Moscow hopes Kiev not to use protests at parliament for escalation in DonbassRussian Politics & Diplomacy October 18, 19:52
Russian journalist and TV host Ksenia Sobchak says she plans to run for presidentRussian Politics & Diplomacy October 18, 19:08
Mariinsky ballet troupe waltzes across America captivating US audiencesSociety & Culture October 18, 18:51
Gazprom says more than half of Power of Siberia pipeline readyBusiness & Economy October 18, 18:23
Ukraine's special forces storming tent camp outside parliamentWorld October 18, 18:18
Vibrant colors of Moscow's autumnSociety & Culture October 18, 18:16
Baltic Fleet ships enter North SeaMilitary & Defense October 18, 18:05
Russia not eyeing branding US media outlets undesirable organizations — prosecutorRussian Politics & Diplomacy October 18, 17:39
Russian and Swiss researchers to explore burial mound in SiberiaSociety & Culture October 18, 17:08
MOSCOW, February 14 (Itar-Tass) - The Bulgaria shipwreck case has been sent to a court in Tatarstan, spokeswoman for the Russian Prosecutor General's Office Marina Gridneva told Itar-Tass.
One hundred and twenty-two people died when the vessel sank on July 10, 2011. "Tatarstan prosecutors endorsed the indictment in the criminal case over the sinking of the Bulgaria pleasure boat and sent the case to the republic's Kamsko-Ustinsky district court," Gridneva said.
The defendants are director of the AgroRechTur company Svetlana Inyakina, 42, senior expert of the Perm sector, Russian Inland Waters Registry, Kama branch, Yakov Ivashov, 64, former first officer of Bulgaria's captain Ramil Khametov, 41, head of the Kazan office of the Volga department of state, maritime and inland supervision Irek Timergazeeyev and chief inspector of the same office Vladislav Semyonov, 44.
"The investigators believe the direct cause of the Bulgaria pleasure boat accident was a combination of factors such as sea unworthiness both because of its technical condition and the level of the crew's training, non-compliance with safe navigation regulations, and improper performance of duties by the shipowner, crewmembers, and inspectors of supervising bodies in preparing the ship for operation and in operating it," the spokeswoman said.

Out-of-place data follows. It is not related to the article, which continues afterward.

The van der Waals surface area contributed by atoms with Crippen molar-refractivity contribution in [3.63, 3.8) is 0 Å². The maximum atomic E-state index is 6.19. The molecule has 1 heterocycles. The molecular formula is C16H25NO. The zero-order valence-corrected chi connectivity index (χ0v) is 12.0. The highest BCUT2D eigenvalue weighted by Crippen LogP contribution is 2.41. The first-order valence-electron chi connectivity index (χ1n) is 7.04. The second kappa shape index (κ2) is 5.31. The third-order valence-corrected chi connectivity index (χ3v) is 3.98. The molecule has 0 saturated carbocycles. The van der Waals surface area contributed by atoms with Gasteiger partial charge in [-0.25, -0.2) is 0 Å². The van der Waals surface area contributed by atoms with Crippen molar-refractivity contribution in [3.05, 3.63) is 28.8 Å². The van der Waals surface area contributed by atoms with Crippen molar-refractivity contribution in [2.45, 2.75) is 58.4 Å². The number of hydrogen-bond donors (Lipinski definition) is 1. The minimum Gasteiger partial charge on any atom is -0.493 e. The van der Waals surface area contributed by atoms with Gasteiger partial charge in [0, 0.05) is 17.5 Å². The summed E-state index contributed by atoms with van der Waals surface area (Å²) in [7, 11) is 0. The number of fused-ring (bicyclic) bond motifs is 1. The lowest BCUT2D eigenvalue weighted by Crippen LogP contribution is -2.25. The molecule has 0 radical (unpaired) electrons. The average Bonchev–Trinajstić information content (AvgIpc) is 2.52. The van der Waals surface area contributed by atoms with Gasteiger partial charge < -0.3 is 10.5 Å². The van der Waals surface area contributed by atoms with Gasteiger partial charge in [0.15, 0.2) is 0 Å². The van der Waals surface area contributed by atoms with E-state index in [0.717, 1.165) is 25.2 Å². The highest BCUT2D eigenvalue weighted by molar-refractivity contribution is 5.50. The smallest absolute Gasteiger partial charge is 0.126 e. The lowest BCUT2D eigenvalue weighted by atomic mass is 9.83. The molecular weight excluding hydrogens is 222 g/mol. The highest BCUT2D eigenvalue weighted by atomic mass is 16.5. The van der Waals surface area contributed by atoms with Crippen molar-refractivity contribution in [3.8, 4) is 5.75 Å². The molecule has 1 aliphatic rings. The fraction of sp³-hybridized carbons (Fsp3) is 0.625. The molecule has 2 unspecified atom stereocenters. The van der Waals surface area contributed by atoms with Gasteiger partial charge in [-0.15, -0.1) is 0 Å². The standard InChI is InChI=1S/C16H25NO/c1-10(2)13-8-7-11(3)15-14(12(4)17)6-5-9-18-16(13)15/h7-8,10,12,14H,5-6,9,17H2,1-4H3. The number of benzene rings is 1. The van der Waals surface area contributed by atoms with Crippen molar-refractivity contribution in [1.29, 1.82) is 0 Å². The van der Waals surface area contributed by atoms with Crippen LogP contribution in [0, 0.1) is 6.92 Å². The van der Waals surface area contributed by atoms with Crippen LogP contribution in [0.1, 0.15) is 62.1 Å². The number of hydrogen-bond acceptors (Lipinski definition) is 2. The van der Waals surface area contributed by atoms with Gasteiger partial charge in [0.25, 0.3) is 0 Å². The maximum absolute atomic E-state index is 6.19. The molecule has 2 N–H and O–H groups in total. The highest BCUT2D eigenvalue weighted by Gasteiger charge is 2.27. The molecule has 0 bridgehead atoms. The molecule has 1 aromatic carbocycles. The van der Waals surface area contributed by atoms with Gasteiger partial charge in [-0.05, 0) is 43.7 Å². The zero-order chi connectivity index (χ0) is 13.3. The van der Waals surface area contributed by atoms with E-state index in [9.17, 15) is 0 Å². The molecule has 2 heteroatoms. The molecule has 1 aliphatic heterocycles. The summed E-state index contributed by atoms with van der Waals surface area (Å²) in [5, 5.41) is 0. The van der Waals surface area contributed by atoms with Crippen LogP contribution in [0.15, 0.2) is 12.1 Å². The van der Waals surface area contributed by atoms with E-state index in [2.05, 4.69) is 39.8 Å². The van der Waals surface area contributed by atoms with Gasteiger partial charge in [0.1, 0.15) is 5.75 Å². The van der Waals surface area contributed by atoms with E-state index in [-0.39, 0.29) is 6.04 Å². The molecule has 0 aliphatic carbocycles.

On March 25, 2011, Inyakina concluded a sublease contract, under which AgroRechTur leased the Bulgaria, a vessel built in 1955, which could accommodate 120 people.
"The woman had to perform the functions of shipowner, which envisioned taking safety measures during navigation and operation. In the second half of April 2011, Inyakina, together with the captain and the mechanic arrived in Perm to check the technical condition of the vessel and saw that technical faults made it impossible to transport passengers. However, Inyakina used her friendly ties with supervisors, thus securing, with Ivashov's assistance, the documents necessary for operating the vessel and proceeded to operate the fault steamer.
"Timergazeyev and Semyonov drew an act of pre-license check of AgroRechTur and faked a statement about the readiness of the license applicant to meet the requirements for inland waters shipments," Gridneva said.
On July 10, 2011, the Bulgaria sank at a depth of 18 meters in the Kuibyshev water reservoir, Tatarstan's Kamsko-Ustinsky district. One hundred and twenty-two people died and another 79 were injured.
The damage to the shipowner - the Kama Shipping company - is estimated at some 30 million roubles," Gridneva said.
The court sanctioned the arrest of Inyakina, Ivashov, Timergazeyev and Semyonov. Khametov is on a written pledge not to leave town.